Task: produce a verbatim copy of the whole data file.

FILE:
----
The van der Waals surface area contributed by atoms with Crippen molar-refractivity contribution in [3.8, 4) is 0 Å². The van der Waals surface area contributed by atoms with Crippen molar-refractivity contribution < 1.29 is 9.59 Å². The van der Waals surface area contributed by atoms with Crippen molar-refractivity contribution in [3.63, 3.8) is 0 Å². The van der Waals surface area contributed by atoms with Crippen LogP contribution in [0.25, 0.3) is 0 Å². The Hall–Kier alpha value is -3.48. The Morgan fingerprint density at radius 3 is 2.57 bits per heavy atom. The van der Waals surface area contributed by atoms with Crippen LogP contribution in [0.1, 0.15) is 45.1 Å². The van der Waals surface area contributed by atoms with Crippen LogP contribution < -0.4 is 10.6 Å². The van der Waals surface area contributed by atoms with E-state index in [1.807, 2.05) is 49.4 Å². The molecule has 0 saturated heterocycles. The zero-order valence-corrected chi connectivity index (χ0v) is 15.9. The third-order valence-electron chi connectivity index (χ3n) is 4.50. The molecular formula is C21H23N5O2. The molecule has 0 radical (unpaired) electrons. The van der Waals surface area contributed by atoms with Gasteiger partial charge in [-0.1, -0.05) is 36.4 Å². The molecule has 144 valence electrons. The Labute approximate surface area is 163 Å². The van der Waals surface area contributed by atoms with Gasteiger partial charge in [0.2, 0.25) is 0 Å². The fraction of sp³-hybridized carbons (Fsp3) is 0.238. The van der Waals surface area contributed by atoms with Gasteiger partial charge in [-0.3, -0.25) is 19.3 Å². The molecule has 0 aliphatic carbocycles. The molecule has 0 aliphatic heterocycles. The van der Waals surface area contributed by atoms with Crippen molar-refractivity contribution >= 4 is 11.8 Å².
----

The van der Waals surface area contributed by atoms with Crippen molar-refractivity contribution in [3.8, 4) is 0 Å². The van der Waals surface area contributed by atoms with Crippen molar-refractivity contribution < 1.29 is 9.59 Å². The van der Waals surface area contributed by atoms with Crippen molar-refractivity contribution in [3.63, 3.8) is 0 Å². The van der Waals surface area contributed by atoms with Crippen LogP contribution in [0.25, 0.3) is 0 Å². The Hall–Kier alpha value is -3.48. The Morgan fingerprint density at radius 3 is 2.57 bits per heavy atom. The van der Waals surface area contributed by atoms with Crippen LogP contribution in [0.1, 0.15) is 45.1 Å². The van der Waals surface area contributed by atoms with Crippen LogP contribution < -0.4 is 10.6 Å². The van der Waals surface area contributed by atoms with E-state index in [1.807, 2.05) is 49.4 Å². The molecule has 0 saturated heterocycles. The zero-order valence-corrected chi connectivity index (χ0v) is 15.9. The third-order valence-electron chi connectivity index (χ3n) is 4.50. The molecular formula is C21H23N5O2. The molecule has 0 radical (unpaired) electrons. The van der Waals surface area contributed by atoms with Gasteiger partial charge in [-0.1, -0.05) is 36.4 Å². The molecule has 144 valence electrons. The Labute approximate surface area is 163 Å². The van der Waals surface area contributed by atoms with Gasteiger partial charge in [0.2, 0.25) is 0 Å². The fraction of sp³-hybridized carbons (Fsp3) is 0.238. The van der Waals surface area contributed by atoms with Gasteiger partial charge in [-0.3, -0.25) is 19.3 Å². The molecule has 0 aliphatic carbocycles. The molecule has 0 aliphatic heterocycles. The van der Waals surface area contributed by atoms with Crippen molar-refractivity contribution >= 4 is 11.8 Å².